Now, I'm not saying you shouldn't stand up for yourself and should take the abuse. On the contrary, I would prefer that everyone stand up for themselves and not get bulldozed by an angry client. Remember that like anyone else, most angry clients are simply trying to vent their frustrations. Often, people just want to know that their complaint is acknowledged, whether or not they are right or wrong.

Be patient, and don't interrupt. Interrupting an angry person will often make matters worse, because they feel like you're debating. Any contradiction of their beliefs expressed in a fit of anger will only add to their displeasure. Focus on listening and acknowledging their problem.

3. Discuss and solution, and correct the issue.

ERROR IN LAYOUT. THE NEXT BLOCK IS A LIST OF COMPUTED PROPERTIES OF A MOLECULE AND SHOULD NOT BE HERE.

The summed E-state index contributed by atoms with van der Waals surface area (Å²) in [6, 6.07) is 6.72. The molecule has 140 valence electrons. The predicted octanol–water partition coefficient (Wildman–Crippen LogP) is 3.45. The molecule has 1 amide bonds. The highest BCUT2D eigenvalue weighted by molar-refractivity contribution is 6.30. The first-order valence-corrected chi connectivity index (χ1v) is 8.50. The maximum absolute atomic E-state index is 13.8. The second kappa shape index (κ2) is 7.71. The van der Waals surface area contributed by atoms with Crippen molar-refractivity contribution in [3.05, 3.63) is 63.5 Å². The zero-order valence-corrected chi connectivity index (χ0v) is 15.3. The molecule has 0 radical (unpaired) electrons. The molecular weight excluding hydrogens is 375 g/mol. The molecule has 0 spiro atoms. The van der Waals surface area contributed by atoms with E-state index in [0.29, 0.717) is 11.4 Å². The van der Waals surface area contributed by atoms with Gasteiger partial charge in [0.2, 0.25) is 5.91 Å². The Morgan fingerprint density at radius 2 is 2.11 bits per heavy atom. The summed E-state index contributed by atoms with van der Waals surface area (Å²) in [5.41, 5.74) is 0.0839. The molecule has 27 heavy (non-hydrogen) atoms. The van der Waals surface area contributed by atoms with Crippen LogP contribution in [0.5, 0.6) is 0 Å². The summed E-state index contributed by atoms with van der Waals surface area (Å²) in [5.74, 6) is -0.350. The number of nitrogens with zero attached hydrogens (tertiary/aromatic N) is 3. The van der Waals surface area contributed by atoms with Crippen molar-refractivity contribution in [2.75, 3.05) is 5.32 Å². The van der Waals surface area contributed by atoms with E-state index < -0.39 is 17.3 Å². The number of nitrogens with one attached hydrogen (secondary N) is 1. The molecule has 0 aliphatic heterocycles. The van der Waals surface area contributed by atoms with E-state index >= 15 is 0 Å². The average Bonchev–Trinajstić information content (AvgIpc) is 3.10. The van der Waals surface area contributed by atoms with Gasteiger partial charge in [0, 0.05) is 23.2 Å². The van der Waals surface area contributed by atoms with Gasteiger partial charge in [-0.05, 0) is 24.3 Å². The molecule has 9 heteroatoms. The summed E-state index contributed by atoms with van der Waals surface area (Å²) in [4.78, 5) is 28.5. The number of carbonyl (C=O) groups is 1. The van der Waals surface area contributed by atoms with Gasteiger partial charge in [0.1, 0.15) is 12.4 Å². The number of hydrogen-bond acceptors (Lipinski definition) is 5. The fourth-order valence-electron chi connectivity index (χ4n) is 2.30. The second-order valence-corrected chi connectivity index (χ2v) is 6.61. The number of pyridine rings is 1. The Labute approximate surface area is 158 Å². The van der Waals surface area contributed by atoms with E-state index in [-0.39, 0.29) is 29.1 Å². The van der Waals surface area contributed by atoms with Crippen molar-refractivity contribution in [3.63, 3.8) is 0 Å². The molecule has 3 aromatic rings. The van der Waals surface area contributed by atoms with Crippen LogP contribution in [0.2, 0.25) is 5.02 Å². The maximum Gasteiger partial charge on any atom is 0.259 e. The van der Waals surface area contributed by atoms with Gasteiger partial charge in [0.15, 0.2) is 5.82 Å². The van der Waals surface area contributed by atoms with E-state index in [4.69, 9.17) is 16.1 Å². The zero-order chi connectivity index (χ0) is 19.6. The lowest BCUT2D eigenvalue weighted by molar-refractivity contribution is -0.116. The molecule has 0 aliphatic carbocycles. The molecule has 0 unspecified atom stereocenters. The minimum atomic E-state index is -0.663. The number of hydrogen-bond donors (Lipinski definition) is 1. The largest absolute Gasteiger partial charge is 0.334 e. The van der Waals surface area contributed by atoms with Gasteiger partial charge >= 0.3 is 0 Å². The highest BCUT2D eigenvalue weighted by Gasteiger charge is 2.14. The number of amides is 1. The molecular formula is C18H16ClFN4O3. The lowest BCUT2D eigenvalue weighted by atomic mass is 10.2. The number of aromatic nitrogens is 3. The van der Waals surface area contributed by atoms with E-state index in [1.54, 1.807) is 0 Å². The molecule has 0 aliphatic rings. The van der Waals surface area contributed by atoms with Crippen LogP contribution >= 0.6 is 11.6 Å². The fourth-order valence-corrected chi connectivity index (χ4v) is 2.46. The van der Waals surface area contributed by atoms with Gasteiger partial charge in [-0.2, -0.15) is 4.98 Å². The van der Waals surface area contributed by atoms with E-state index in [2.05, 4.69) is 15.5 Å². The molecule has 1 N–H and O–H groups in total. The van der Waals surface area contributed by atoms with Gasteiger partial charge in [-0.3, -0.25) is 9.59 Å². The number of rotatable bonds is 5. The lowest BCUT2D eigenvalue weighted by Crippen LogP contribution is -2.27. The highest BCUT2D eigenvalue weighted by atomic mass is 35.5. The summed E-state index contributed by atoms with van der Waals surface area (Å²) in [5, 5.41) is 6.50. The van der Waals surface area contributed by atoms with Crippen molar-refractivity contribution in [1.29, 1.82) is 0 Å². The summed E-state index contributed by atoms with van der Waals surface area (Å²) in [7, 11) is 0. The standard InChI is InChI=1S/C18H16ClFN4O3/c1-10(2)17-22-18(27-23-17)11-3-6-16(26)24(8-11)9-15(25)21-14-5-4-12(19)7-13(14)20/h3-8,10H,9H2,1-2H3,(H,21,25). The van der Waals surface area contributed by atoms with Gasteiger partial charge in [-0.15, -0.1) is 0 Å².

This is the most important part of diffusing any situation with an angry client. One small wrong step and things will get blown out of proportion again. The first thing you'll want to do is summarize their complaint so they're aware you understood their frustrations. Ask specific questions on what you can do to resolve the issue. Once you feel that you have acknowledge all of their concerns, find a way to rectify the issue and agree on a solution. Once you've agreed to the solution, commit to it!

While some of these steps seem awfully redundant, I find more and more photographers vocally voicing their frustrations with clients on social media. I do not agree with them openly voicing their drama; I would rather provide them with a rational solution. I also have had photographers email me, asking me how to handle irate clients who simply were unhappy with the results of the images and threatened with lawsuits. I see more and more of those situations every single day.

I also want everyone to know this: While you can make 99% of people happy in this world, there is still 1% of the population who are just beyond pleasing.

Jeff Rojas's picture